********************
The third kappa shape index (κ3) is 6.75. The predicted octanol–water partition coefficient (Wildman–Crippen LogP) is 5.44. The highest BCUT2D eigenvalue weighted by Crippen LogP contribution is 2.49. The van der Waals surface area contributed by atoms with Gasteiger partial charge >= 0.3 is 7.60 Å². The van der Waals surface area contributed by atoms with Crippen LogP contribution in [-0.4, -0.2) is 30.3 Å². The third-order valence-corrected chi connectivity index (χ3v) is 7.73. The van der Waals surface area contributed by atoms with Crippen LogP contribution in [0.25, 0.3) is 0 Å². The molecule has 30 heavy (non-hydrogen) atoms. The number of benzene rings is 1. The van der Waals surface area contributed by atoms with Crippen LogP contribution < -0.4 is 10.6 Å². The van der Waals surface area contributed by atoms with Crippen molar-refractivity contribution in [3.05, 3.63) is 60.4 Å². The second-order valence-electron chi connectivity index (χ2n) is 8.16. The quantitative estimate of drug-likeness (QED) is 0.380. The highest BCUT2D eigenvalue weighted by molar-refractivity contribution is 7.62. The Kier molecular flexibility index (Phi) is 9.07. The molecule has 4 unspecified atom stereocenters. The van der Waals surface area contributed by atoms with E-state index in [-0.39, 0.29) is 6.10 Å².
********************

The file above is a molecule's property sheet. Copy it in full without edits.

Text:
The third kappa shape index (κ3) is 6.75. The predicted octanol–water partition coefficient (Wildman–Crippen LogP) is 5.44. The highest BCUT2D eigenvalue weighted by Crippen LogP contribution is 2.49. The van der Waals surface area contributed by atoms with Gasteiger partial charge >= 0.3 is 7.60 Å². The van der Waals surface area contributed by atoms with Crippen LogP contribution in [-0.4, -0.2) is 30.3 Å². The third-order valence-corrected chi connectivity index (χ3v) is 7.73. The van der Waals surface area contributed by atoms with Crippen LogP contribution in [0.25, 0.3) is 0 Å². The molecule has 30 heavy (non-hydrogen) atoms. The number of benzene rings is 1. The van der Waals surface area contributed by atoms with Crippen LogP contribution < -0.4 is 10.6 Å². The van der Waals surface area contributed by atoms with Crippen molar-refractivity contribution in [3.05, 3.63) is 60.4 Å². The second-order valence-electron chi connectivity index (χ2n) is 8.16. The quantitative estimate of drug-likeness (QED) is 0.380. The highest BCUT2D eigenvalue weighted by molar-refractivity contribution is 7.62. The Kier molecular flexibility index (Phi) is 9.07. The molecule has 4 unspecified atom stereocenters. The van der Waals surface area contributed by atoms with E-state index in [-0.39, 0.29) is 6.10 Å².